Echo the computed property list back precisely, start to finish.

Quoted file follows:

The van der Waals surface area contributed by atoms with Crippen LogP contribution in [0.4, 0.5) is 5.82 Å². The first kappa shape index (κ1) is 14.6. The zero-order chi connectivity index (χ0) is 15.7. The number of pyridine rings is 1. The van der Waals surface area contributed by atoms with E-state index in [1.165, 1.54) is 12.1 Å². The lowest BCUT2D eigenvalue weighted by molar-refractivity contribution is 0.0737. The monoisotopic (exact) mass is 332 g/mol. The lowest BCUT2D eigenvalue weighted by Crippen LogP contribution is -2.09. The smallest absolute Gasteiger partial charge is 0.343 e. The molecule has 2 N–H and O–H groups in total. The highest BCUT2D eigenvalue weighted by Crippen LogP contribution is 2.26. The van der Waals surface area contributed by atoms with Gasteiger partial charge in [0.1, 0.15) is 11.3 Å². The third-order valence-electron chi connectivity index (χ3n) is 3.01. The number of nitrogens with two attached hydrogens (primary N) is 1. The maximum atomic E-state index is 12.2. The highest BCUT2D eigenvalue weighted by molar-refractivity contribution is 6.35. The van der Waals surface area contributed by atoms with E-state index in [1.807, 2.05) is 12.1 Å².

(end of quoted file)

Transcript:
The van der Waals surface area contributed by atoms with Crippen LogP contribution in [0.4, 0.5) is 5.82 Å². The first kappa shape index (κ1) is 14.6. The zero-order chi connectivity index (χ0) is 15.7. The number of pyridine rings is 1. The van der Waals surface area contributed by atoms with E-state index in [1.165, 1.54) is 12.1 Å². The lowest BCUT2D eigenvalue weighted by molar-refractivity contribution is 0.0737. The monoisotopic (exact) mass is 332 g/mol. The lowest BCUT2D eigenvalue weighted by Crippen LogP contribution is -2.09. The smallest absolute Gasteiger partial charge is 0.343 e. The molecule has 2 N–H and O–H groups in total. The highest BCUT2D eigenvalue weighted by Crippen LogP contribution is 2.26. The van der Waals surface area contributed by atoms with Gasteiger partial charge in [0.1, 0.15) is 11.3 Å². The third-order valence-electron chi connectivity index (χ3n) is 3.01. The number of nitrogens with two attached hydrogens (primary N) is 1. The maximum atomic E-state index is 12.2. The highest BCUT2D eigenvalue weighted by molar-refractivity contribution is 6.35. The van der Waals surface area contributed by atoms with E-state index in [1.807, 2.05) is 12.1 Å².